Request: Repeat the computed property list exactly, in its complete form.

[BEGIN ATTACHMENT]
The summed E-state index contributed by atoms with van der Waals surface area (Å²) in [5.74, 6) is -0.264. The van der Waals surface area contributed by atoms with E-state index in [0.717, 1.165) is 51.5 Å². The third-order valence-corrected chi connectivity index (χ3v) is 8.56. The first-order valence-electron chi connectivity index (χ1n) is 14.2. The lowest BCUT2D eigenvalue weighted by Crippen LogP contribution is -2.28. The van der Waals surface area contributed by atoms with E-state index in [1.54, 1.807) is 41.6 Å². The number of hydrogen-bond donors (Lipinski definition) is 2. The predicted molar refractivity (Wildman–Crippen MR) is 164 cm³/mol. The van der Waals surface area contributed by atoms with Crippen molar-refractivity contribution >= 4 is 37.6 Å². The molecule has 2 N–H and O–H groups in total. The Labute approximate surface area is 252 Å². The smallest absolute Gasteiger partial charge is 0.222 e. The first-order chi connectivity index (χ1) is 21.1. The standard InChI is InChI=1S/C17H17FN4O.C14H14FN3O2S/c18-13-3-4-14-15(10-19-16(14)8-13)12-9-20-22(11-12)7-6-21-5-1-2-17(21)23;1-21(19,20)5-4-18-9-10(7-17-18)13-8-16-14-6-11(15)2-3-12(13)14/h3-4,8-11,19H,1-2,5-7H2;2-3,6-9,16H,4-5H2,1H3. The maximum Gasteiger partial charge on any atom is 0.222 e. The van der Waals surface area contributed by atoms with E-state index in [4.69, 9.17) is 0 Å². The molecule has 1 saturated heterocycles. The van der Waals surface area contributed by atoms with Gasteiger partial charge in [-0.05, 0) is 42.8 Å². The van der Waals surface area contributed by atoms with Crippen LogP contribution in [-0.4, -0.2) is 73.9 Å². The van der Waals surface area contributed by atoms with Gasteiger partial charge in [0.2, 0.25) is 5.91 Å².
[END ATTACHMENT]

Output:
The summed E-state index contributed by atoms with van der Waals surface area (Å²) in [5.74, 6) is -0.264. The van der Waals surface area contributed by atoms with E-state index in [0.717, 1.165) is 51.5 Å². The third-order valence-corrected chi connectivity index (χ3v) is 8.56. The first-order valence-electron chi connectivity index (χ1n) is 14.2. The lowest BCUT2D eigenvalue weighted by Crippen LogP contribution is -2.28. The van der Waals surface area contributed by atoms with E-state index in [1.54, 1.807) is 41.6 Å². The number of hydrogen-bond donors (Lipinski definition) is 2. The predicted molar refractivity (Wildman–Crippen MR) is 164 cm³/mol. The van der Waals surface area contributed by atoms with Crippen molar-refractivity contribution >= 4 is 37.6 Å². The molecule has 2 N–H and O–H groups in total. The Labute approximate surface area is 252 Å². The smallest absolute Gasteiger partial charge is 0.222 e. The first-order chi connectivity index (χ1) is 21.1. The standard InChI is InChI=1S/C17H17FN4O.C14H14FN3O2S/c18-13-3-4-14-15(10-19-16(14)8-13)12-9-20-22(11-12)7-6-21-5-1-2-17(21)23;1-21(19,20)5-4-18-9-10(7-17-18)13-8-16-14-6-11(15)2-3-12(13)14/h3-4,8-11,19H,1-2,5-7H2;2-3,6-9,16H,4-5H2,1H3. The maximum Gasteiger partial charge on any atom is 0.222 e. The van der Waals surface area contributed by atoms with E-state index in [4.69, 9.17) is 0 Å². The molecule has 1 saturated heterocycles. The van der Waals surface area contributed by atoms with Gasteiger partial charge in [-0.05, 0) is 42.8 Å². The van der Waals surface area contributed by atoms with Crippen LogP contribution in [-0.4, -0.2) is 73.9 Å². The van der Waals surface area contributed by atoms with Gasteiger partial charge in [0.2, 0.25) is 5.91 Å².